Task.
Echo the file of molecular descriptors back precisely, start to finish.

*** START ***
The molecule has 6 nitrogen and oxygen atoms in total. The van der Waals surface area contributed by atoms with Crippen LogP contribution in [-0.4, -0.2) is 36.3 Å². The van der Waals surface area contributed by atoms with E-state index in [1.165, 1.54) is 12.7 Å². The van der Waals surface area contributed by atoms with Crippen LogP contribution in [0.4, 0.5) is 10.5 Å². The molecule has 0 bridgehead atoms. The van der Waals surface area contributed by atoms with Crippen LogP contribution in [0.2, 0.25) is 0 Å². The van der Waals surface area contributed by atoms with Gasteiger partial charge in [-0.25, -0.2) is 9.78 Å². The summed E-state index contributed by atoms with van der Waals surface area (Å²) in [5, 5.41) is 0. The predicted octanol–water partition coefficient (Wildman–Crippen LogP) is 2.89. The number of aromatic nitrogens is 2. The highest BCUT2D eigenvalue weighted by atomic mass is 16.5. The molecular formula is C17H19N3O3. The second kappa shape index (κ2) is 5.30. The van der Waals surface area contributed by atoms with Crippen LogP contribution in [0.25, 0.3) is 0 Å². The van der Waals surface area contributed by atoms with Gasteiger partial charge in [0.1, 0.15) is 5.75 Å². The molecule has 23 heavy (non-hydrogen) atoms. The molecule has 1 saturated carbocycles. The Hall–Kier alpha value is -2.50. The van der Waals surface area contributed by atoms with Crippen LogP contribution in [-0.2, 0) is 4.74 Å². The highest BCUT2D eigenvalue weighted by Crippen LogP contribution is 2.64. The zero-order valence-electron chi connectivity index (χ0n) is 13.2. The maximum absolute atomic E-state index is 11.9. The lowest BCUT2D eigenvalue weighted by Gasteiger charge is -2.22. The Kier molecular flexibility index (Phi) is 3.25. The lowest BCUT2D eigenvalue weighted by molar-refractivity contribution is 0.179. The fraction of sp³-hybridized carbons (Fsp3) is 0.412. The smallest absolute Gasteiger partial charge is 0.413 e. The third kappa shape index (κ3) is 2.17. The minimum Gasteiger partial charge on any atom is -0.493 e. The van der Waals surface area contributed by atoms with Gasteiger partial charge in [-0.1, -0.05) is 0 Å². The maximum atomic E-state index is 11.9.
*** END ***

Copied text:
The molecule has 6 nitrogen and oxygen atoms in total. The van der Waals surface area contributed by atoms with Crippen LogP contribution in [-0.4, -0.2) is 36.3 Å². The van der Waals surface area contributed by atoms with E-state index in [1.165, 1.54) is 12.7 Å². The van der Waals surface area contributed by atoms with Crippen LogP contribution in [0.4, 0.5) is 10.5 Å². The molecule has 0 bridgehead atoms. The van der Waals surface area contributed by atoms with Crippen LogP contribution in [0.2, 0.25) is 0 Å². The van der Waals surface area contributed by atoms with Gasteiger partial charge in [-0.25, -0.2) is 9.78 Å². The summed E-state index contributed by atoms with van der Waals surface area (Å²) in [5, 5.41) is 0. The predicted octanol–water partition coefficient (Wildman–Crippen LogP) is 2.89. The number of aromatic nitrogens is 2. The highest BCUT2D eigenvalue weighted by atomic mass is 16.5. The molecular formula is C17H19N3O3. The second kappa shape index (κ2) is 5.30. The van der Waals surface area contributed by atoms with Crippen LogP contribution in [0.25, 0.3) is 0 Å². The van der Waals surface area contributed by atoms with Gasteiger partial charge in [0.1, 0.15) is 5.75 Å². The molecule has 23 heavy (non-hydrogen) atoms. The molecule has 1 saturated carbocycles. The Hall–Kier alpha value is -2.50. The van der Waals surface area contributed by atoms with Crippen LogP contribution in [-0.2, 0) is 4.74 Å². The highest BCUT2D eigenvalue weighted by Crippen LogP contribution is 2.64. The zero-order valence-electron chi connectivity index (χ0n) is 13.2. The maximum absolute atomic E-state index is 11.9. The lowest BCUT2D eigenvalue weighted by Gasteiger charge is -2.22. The Kier molecular flexibility index (Phi) is 3.25. The lowest BCUT2D eigenvalue weighted by molar-refractivity contribution is 0.179. The fraction of sp³-hybridized carbons (Fsp3) is 0.412. The smallest absolute Gasteiger partial charge is 0.413 e. The third kappa shape index (κ3) is 2.17. The minimum Gasteiger partial charge on any atom is -0.493 e. The van der Waals surface area contributed by atoms with Gasteiger partial charge in [-0.1, -0.05) is 0 Å². The maximum atomic E-state index is 11.9.